Gradual Movement from OTC to Wallets

    Product innovation and diversification are crucial for mass uptake and adoption of mobile money. Although providers seem to be complying with the regulator’s push for OTC to wallet transition, they have largely failed to propose valuable use cases for customers to propel registration and regular wallet account use. While agents are offering a broader array of services, OTC transfers remain the modus operandi for the market with 99% of agents performing these transactions, with bill payment coming in second.

    More agents now offer wallet registration services, but they constitute only one-third (34%) of the network compared to nearly double that (62%) for MNO agents in Kenya.[7]  Agents do not appear to be concerned about the transition from OTC to wallet services, and an additional 46% of agents want to offer this service but have not yet been granted this capability by the providers, which may hinder Pakistan’s progress on financial inclusion strategy, focused mainly on digital account registration.[8] The product offering may be a reflection of the low levels of product awareness on the demand side as agents cite this as a hindrance to registering customers. Ideally, if providers want customers to transition to wallets fully, wallet cash in and out services should be offered universally by agents, compared to just 70% and 69% respectively, offered currently.

     Sluggish Adoption of Biometric Verifications

    As of June 2017, agents are required to have Biometric Verification System (BVS) machines to verify OTC transactions.[9] These regulations are part of the regulator’s initiatives on Anti-Money Laundering (AML) and Combating the Financing of Terrorism (CFT), which has also been credited for lower reports of fraud experienced by agents: Pakistan has one of the lowest rates of agent-reported robbery and fraud among the ANA research countries. However, as mobile money uptake increases, providers will need to ensure their agents are prepared to prevent and mitigate fraud further.

    Although providers have begun investing in the transition, they are still falling short, and the rollout appears to be slow and targeted due to the high costs of the BVS machines.[10] More than one-third (38%) of mobile money agents still lack the required BVS machines. Seemingly only better performing and more experienced agents are being equipped – those with average daily OTC volumes of $55USD for agents with BVS machines compared to $44USD for those without them. The absence of verification systems may lead to a downturn in OTC transactions in the short term.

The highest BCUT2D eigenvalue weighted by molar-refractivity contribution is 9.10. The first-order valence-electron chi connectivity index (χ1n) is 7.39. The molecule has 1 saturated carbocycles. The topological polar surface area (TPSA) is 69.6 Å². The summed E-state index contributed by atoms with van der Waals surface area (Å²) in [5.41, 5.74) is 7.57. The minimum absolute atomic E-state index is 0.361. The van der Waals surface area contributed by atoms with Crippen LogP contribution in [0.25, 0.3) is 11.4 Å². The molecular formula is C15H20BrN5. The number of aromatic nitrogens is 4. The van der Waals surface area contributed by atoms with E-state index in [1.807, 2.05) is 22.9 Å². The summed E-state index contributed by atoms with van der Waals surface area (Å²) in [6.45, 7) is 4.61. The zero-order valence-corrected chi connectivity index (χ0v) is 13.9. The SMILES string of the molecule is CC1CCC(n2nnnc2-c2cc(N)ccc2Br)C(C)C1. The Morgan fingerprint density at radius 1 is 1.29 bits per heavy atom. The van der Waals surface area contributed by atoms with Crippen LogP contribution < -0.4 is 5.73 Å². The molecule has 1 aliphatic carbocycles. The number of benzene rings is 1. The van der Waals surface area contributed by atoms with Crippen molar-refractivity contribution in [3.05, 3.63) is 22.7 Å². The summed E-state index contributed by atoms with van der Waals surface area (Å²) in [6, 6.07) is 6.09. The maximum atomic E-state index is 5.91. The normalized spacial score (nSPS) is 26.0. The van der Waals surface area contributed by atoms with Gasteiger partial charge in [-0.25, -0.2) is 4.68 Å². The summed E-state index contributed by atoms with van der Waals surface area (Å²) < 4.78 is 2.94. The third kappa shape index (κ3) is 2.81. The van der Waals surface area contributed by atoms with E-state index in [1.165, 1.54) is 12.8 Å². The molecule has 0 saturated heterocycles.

What’s next?

    Although the providers in Pakistan have shown some efforts to drive wallet registration and usage and the transition from OTC, they haven’t pushed the envelope far enough, leaving many agents unprepared to register customers. Having provided an overview of the evolution of the DFS agent network, the next blog in the series will explore opportunities and potential strategies to accelerate wallet adoption and thus deepen the mobile money ecosystem in Pakistan by combining insights from the ANA Pakistan study with demand-side research.

    For background on the ANA Pakistan survey, data, and reports, please follow this link. The full 2017 Pakistan Report can be found here.

    [1] State Bank of Pakistan – Branchless Banking Newsletter – January to March 2017
    [2] State Bank of Pakistan – Branchless Banking Newsletter – January to March 2017
    [3] State Bank of Pakistan – Branchless Banking Newsletter – January to March 2016
    [4] Exclusivity refers to an agent’s choice of providers. If an agent chooses only one provider then that agent is referred to as “exclusive”. However when an agent chooses more than one providers then that agent is referred to as non-exclusive.
    [5] Dedication refers to an agent’s choice of business. If an agent choses to only focus on mobile money then that agent is referred to a as a dedicated agent. However, when an agent chooses other businesses e.g. mobile accessories, grocery store, medical store etc then the agent is referred to as non-dedicated.
    [6] Median monthly profits – PPP adjusted for 2015
    [7] Agent Network Accelerator Study Kenya – 2014 – http://www.helix-institute.com/data-and-insights/agent-network-accelerator-survey-kenya-country-report-2014
    [8] Pakistan’s Financial Inclusion Strategy – SBP –http://www.sbp.org.pk/ACMFD/National-Financial-Inclusion-Strategy-Pakistan.pdf
    [9] Branchless Banking Regulations – July 2016 – http://www.sbp.org.pk/bprd/2016/C9 -Annx-A.pdf
    [10] Estimated cost of a BVS machine is between USD$100 – 150.